Cardiovascular Risk Factors: The Importance of Controlling Them

Cardiovascular diseases are the major causes of death and morbidity in the United States, and result in a huge financial burden on the economy. The misery and disability that can result from cardiovascular disease is even more devastating. I had a patient in the hospital who was a vigorous business executive until he had a stroke about five years ago. He cannot speak and is mainly wheelchair bound.

In the past two decades we have come to recognize the risk factors which cause cardiovascular diseases and, more importantly, we have learned that we can prevent or reduce the incidence of these diseases.

One of the cardiovascular diseases we have had most success in preventing has been strokes. The major cause of strokes in the United States and throughout the world is high blood pressure, or hypertension. About 50 million people in the United States have high blood pressure and it is the major medical diagnosis that brings the adult patient to the physician, yet only 25% of patients have their blood pressure controlled.

As you can see, over 50% of the population above 50 years of age has high blood pressure and, in many, the blood pressure is either caused or worsened by excessive salt in the diet. Recognition that treatment of high blood pressure could prevent stroke has resulted in a dramatic decrease in the incidence of stroke. It has been calculated that a 1 mmHg drop in blood pressure in a population results in about a 1% decrease in stroke. A significant decrease in blood pressure, such as 5-10 mmHg, can be achieved by decreasing sodium in the diet and by weight reduction. We also know that sufficient calcium in the diet is necessary to prevent toxemia of pregnancy.

The vast majority of patients with high blood pressure have what we call Stage 1, or mild hypertension. Even though the hypertension is called mild, it does not mean that it is benign. It still predisposes to strokes, heart attacks, and heart failure. The first step is treatment by diet.

The second cardiovascular disease I wish to briefly discuss is myocardial infarction or heart attack, the number one cause of death in the United States. We have known since World War II that high blood cholesterol plays an important role in causing heart attacks. For years we were not certain that lowering the cholesterol made any difference. Now the evidence is quite clear that lowering cholesterol can reduce heart attacks. In fact, a 1% decrease in cholesterol can lead to a 2% decrease in the incidence of heart attacks in the population. Therefore, a 10% decrease in cholesterol, which is readily achievable with diet, could result in a 20% decrease in heart attacks which would have a major impact on health care costs in this country. There is more to heart attacks than just total cholesterol. We know there is a good cholesterol (HDL) as well as a bad cholesterol (LDL), and many other lipid components that may contribute to the risk of heart attacks, some of which can be altered by diet. Diet is the first recommended approach to achieve the desired LDL cholesterol level.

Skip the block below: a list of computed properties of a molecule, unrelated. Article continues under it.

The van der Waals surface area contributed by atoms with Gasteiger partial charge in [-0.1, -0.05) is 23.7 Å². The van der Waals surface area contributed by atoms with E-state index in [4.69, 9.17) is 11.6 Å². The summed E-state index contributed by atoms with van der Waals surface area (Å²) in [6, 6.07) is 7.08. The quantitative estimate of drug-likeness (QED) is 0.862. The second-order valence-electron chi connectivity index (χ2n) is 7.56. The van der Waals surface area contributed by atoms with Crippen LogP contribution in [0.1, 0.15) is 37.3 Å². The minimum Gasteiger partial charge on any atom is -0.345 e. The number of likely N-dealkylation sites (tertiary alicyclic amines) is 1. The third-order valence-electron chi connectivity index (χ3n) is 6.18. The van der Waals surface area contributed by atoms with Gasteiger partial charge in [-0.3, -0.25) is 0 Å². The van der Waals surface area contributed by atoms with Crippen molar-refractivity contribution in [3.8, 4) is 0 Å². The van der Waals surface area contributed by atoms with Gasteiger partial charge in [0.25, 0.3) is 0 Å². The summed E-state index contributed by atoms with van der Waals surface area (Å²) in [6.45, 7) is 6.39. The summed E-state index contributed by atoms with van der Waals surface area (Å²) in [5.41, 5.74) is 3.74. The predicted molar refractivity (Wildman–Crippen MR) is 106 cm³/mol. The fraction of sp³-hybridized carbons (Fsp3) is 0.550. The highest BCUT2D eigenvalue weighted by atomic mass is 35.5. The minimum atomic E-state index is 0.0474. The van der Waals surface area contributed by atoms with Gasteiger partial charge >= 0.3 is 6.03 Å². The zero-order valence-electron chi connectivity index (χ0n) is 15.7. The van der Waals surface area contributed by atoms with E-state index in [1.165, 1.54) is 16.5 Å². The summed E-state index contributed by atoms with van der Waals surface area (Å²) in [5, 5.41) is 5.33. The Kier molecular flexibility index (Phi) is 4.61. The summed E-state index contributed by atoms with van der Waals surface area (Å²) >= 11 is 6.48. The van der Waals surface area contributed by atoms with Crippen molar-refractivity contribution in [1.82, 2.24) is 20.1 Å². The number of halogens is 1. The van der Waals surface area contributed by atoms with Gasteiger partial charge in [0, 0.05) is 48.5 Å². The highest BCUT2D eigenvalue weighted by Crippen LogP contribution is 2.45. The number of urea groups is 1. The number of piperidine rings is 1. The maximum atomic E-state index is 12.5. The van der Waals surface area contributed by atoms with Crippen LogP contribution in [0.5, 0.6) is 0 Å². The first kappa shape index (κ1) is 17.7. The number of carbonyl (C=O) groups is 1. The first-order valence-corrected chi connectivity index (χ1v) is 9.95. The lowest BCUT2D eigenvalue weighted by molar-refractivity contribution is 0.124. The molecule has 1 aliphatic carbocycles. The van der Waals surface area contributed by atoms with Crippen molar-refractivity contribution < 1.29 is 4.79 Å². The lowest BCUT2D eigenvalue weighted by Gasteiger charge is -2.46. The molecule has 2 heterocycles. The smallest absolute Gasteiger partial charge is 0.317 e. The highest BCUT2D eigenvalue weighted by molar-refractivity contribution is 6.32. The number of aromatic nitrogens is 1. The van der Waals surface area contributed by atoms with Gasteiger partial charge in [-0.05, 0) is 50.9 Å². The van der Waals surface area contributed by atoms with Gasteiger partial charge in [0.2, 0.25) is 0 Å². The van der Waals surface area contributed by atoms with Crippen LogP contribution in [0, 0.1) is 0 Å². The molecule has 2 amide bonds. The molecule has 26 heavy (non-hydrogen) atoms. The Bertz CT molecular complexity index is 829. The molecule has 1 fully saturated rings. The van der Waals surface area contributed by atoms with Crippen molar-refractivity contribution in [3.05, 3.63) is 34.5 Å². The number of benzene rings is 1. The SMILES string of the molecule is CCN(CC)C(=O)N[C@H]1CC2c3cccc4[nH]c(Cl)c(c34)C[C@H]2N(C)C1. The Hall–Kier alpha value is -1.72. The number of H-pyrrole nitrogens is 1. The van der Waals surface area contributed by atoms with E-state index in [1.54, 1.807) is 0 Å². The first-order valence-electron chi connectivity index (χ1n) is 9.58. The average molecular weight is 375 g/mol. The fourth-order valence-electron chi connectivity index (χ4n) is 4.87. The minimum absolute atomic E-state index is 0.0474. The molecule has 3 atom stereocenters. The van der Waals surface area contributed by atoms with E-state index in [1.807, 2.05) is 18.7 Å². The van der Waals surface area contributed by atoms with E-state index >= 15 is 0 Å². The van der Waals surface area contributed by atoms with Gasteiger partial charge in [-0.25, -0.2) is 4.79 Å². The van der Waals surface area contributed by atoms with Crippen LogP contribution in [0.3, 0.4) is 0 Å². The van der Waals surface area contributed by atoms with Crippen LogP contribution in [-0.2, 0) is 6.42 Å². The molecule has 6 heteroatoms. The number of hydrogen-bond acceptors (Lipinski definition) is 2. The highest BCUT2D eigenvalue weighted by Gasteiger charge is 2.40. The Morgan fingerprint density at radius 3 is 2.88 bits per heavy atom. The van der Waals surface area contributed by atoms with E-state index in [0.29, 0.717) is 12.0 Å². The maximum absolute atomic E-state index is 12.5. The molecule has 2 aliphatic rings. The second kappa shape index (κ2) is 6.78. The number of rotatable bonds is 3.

Besides cholesterol, there are other factors to control and we continue to learn new ones. For example, the amino acid, homocystine, is high in some people with heart attacks, and lowering the level through dietary nutrients can prevent heart attacks in some people. Also, antioxidants, such as Vitamin E, may prevent heart attacks.

A third cardiovascular risk factor is diabetes. The most common form is Type II or adult-onset diabetes. The classical Type II diabetic is an obese patient, over 40 years of age and often with a family history of diabetes. The diabetic frequently has hypertension and abnormal lipids as well. Weight reduction by diet can significantly improve the control of diabetes. Indeed, dietary treatment is the basis of treatment of Type II diabetes. Proper treatment can prevent the development of diabetes, as well as many complications, and obesity control significantly affects diabetes.

In summary, lifestyle modifications are recommended for prevention and control of cardiovascular risk factors.

Everyone has to eat so dietary management is the natural and cheapest way to start. However, in general, long-term dietary treatment has been too complicated and the compliance poor. If we could develop diets that are simple to prepare or obtain and affordable, compliance would improve and we would have made a major step forward in the prevention of cardiovascular disease.
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